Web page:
Call us at (608) 263-6420
The American Family Children's Hospital's Pediatric Diabetes Clinic has prepared the following frequently asked questions (FAQ) for our patients diagnosed with diabetes and their families.
Have an FAQ of your own?
Frequently Asked Questions About Type 1 Diabetes
When should I go to the doctor when I'm sick?
- The above strategies do not help
- Vomiting and/or large ketones persist
- You cannot tolerate fluids/food by mouth
- You are having severe headaches or not making sense
I just had a low blood sugar and I'm out of glucagon. Where can I get more?
First things first: If you have a low blood sugar, your body needs more sugar, and it needs it fast.
- If you have a low blood glucose, cannot eat or drink, and do not have glucagon, you should seek medical attention immediately by having someone call 9-1-1 or going to the nearest emergency department.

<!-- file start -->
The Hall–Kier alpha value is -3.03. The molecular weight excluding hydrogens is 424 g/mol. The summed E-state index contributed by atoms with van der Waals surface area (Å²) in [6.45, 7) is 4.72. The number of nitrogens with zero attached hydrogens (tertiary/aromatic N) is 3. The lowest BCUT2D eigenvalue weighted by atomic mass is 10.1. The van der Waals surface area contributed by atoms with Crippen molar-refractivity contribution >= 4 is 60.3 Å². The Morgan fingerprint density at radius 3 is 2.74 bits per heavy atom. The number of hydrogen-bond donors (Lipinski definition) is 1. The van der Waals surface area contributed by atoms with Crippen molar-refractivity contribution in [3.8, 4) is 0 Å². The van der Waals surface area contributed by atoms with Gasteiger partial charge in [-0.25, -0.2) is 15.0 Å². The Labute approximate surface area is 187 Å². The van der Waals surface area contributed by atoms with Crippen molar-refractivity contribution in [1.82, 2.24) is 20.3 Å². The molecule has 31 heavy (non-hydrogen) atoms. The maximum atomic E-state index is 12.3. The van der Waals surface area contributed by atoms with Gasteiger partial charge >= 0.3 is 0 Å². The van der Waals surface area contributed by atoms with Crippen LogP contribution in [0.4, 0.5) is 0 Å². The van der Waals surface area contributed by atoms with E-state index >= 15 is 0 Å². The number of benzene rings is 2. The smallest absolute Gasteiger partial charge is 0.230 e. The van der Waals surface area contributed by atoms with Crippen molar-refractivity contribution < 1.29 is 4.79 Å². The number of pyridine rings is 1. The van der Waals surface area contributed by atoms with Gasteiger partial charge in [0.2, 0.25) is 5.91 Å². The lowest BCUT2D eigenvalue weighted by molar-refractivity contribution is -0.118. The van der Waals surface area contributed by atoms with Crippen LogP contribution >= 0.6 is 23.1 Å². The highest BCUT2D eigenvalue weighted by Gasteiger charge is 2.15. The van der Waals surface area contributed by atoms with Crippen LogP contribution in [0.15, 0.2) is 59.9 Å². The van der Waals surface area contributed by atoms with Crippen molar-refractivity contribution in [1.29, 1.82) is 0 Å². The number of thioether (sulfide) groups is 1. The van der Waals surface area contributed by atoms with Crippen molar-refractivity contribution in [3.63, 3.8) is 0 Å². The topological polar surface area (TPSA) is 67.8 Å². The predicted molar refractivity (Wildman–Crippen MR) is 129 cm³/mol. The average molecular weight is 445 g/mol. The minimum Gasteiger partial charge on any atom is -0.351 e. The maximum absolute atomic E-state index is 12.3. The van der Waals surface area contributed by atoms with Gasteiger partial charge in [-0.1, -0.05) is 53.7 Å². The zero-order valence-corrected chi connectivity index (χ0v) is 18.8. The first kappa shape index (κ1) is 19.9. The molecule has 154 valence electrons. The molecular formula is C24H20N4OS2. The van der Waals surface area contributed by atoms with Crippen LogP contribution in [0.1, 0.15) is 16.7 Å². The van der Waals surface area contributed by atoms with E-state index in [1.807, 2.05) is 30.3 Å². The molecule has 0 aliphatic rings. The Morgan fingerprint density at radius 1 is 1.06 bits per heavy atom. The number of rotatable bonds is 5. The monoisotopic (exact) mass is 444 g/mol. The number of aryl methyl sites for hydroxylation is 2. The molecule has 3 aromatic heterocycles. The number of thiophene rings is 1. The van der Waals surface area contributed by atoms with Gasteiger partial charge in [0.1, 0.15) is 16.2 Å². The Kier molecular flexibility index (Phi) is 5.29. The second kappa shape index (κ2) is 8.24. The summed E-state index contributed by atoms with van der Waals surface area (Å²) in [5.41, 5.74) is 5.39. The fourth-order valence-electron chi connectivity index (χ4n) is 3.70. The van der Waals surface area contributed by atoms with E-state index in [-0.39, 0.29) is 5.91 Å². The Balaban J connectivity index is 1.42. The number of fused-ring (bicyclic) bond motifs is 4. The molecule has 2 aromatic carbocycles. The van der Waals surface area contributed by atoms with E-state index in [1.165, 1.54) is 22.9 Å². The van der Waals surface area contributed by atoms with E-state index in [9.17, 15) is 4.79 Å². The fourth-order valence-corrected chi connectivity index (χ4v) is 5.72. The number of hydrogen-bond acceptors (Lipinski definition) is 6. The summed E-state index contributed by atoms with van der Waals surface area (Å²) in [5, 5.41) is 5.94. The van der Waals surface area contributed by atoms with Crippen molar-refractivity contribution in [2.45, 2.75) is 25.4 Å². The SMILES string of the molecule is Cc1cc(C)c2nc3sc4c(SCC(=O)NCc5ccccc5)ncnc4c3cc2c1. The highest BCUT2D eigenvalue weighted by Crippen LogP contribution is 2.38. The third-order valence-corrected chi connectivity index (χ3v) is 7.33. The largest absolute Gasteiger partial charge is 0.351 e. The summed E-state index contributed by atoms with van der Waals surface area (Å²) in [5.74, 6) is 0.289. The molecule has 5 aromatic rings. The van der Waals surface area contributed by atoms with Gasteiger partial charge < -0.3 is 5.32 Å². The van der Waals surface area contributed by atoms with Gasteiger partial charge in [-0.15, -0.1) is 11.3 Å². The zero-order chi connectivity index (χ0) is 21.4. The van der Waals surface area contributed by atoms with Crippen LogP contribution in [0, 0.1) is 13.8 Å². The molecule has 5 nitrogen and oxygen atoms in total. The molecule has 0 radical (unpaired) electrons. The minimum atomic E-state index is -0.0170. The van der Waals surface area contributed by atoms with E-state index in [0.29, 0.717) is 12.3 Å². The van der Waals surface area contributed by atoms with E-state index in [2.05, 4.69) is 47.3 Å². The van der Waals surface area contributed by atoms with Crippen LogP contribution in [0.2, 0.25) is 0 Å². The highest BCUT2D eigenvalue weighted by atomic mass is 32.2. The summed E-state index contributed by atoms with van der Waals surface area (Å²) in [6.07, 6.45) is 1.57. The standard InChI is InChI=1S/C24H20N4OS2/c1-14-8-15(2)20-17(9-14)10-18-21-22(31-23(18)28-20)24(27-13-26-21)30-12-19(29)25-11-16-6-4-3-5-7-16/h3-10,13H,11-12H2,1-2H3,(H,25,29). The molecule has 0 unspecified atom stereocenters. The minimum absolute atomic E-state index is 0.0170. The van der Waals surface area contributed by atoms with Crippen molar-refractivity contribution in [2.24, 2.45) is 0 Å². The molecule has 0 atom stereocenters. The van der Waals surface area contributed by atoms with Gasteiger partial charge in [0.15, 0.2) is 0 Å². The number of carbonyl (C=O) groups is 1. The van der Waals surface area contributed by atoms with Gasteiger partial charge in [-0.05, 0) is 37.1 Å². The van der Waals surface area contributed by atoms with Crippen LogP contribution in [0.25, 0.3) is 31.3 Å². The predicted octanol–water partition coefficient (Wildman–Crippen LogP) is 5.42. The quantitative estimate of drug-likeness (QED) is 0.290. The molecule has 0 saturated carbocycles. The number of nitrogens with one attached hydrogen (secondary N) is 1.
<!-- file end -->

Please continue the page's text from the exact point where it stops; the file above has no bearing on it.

- If you cannot eat or drink, but do have your glucagon kit available, it can dosed for emergencies or for non-emergencies.
- If you can eat or drink, you can treat a low sugar by drinking or eating carbs. One easy way is drinking juice, eating glucose tabs, or using glucose gel in your mouth.
After you no longer have low blood sugar, you should contact your pharmacy for a refill of the glucagon emergency kit. If the pharmacy is in need of further refills, they will contact the Pediatric Diabetes Clinic to renew your prescription. When your prescription is ready for pick-up, your pharmacy will contact you.
How do I contact the manufacturer for my pump?
How do I contact the manufacturer for my blood glucose meter?
What is type 1 diabetes?
Type 1 diabetes is the most common type of diabetes found in children, but can occur in adults. This condition is when the pancreas, an organ in your body, is no longer able to make insulin.